July 6, 2008

ICC out of control

The game's governing body has surpassed itself with its moves over Zimbabwe and the Oval Test forfeiture



United they politick: the ICC board at the Dubai conference © AFP

The ICC must believe it's possible to fool all of the people all of the time judging by their outlandish performance at the latest executive board meeting.

When Zimbabwe arrived for the ICC meeting, their two priorities would have been to retain their elite status vote and keep their full share of the ICC monies. Amazingly for a cricket body that has been under a cloud for the way it has administered the game and handled finances, Zimbabwe Cricket extracted exactly those promises from the meeting, and in addition they don't have to perform to get paid.

The ICC, or at least the Zimbabwe apologists among the board members, said before the meeting the objective was to keep the game alive in a country that has been raped and pillaged by a rogue president (though those last were not the words they used). The ICC's sentiment is laudable, but for some time now the problem has been the serious question mark over the way ZC has been distributing the funds allocated to it.

A recent independent audit indicated possible shady dealings by ZC, and reports filed by visiting journalists suggest the game's infrastructure has been neglected by local officials. Consequently, the statement by the ZC chairman, Peter Chingoka, "We have decided to pull out [of the Twenty20 World Cup] in the larger interests of the game," rings pretty hollow. More like they pulled out of the tournament to keep everyone happy on a board renowned for its politicking and power-broking, and in return ZC retained all its perks.

Ironically, the best way for Zimbabwe to recover its cricketing credibility is via the Twenty20 game. There is no way their standard of play is good enough for either Test or 50-over international cricket, but in last year's World Twenty20 tournament in South Africa they had a meritorious victory over Australia.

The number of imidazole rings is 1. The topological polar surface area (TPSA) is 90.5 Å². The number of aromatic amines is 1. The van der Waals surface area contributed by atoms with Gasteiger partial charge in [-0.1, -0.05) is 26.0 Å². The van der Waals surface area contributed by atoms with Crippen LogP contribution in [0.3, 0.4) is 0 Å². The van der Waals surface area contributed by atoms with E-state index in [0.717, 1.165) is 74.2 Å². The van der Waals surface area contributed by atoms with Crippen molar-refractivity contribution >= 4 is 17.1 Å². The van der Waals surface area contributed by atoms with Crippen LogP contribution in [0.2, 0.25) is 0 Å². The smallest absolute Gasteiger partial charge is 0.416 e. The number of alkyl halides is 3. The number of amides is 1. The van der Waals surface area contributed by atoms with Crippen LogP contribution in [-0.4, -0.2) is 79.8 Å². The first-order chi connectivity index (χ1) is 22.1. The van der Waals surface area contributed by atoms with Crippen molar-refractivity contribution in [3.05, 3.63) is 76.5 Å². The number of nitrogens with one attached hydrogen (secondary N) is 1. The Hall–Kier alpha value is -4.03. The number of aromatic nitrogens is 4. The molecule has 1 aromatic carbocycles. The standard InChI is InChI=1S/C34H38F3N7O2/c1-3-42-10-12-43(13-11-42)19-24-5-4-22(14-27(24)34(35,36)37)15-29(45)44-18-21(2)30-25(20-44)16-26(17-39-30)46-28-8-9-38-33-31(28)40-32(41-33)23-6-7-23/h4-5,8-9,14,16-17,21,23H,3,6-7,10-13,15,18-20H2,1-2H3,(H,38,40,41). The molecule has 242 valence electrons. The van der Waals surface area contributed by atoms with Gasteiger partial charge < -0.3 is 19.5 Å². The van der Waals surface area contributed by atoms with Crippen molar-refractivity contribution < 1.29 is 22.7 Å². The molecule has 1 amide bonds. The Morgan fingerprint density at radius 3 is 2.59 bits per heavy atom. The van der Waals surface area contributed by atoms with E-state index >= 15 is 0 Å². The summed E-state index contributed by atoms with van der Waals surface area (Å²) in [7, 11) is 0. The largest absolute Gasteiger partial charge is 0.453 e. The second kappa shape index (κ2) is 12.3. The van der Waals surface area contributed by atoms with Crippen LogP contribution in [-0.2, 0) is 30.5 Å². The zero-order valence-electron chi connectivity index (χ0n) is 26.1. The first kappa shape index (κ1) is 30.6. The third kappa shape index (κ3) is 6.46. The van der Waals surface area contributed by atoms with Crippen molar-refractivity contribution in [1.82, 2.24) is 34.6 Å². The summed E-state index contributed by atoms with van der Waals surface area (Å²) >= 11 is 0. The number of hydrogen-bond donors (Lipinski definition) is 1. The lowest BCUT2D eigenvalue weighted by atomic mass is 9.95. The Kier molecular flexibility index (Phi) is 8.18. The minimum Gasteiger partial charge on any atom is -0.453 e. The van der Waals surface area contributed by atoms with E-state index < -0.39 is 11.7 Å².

Still, it appears Zimbabwe won't go short of cricket in the future. Following the meeting Chingoka flaunted ZC's windfall when, after explaining the ICC decision only pertained to the tournament in England, he said, "We are now looking forward to more tours and international cricket with our Asian friends, especially India." And it sounds like he won't have any trouble gaining "official" status for those matches in return for his extremely tainted vote at the ICC.

As if the Zimbabwe charade wasn't enough for one meeting, the ICC excelled itself by also declaring the England victory over Pakistan at The Oval in 2006 has now been deemed a draw instead of a forfeit. After almost two years of acrimonious debate and legal posturing, the ICC executives declared that "in light of the unique set of circumstances the original result was felt to be inappropriate".

 
 
No matter how Pakistan feels they were wronged at The Oval - and there is some sympathy for them regarding the way the on-field matter was handled - there is no more appropriate punishment for a team that refuses to play on than to have the match awarded to their opponents
 

No matter in what way Pakistan feels they were wronged at The Oval - and there is some sympathy for them regarding the way the on-field matter was handled - there is no more appropriate punishment for a team that refuses to play on than to have the match awarded to their opponents.

Throughout the 129 years of Test cricket prior to the Oval, many teams have been wronged. And many more were angered over the way matters conspired to harm their chances of victory, but none ever refused to play on. In the end common sense always prevailed - until all sanity flew out of the Pakistan dressing room window at The Oval and they refused to play on. A forfeit was the only conclusion to be drawn from Pakistan's actions that day and only the ICC could come to any other decision.

The ICC's structure means it often doesn't react quickly to issues, and smouldering embers regularly turn into raging bushfires. The structure also encourages board executives to think of their country first and the game last and consequently the ICC has had a number of ignominious days in its chequered history. However, this latest meeting surpassed all their previous efforts and it now seems as though the only ones they are fooling is themselves.

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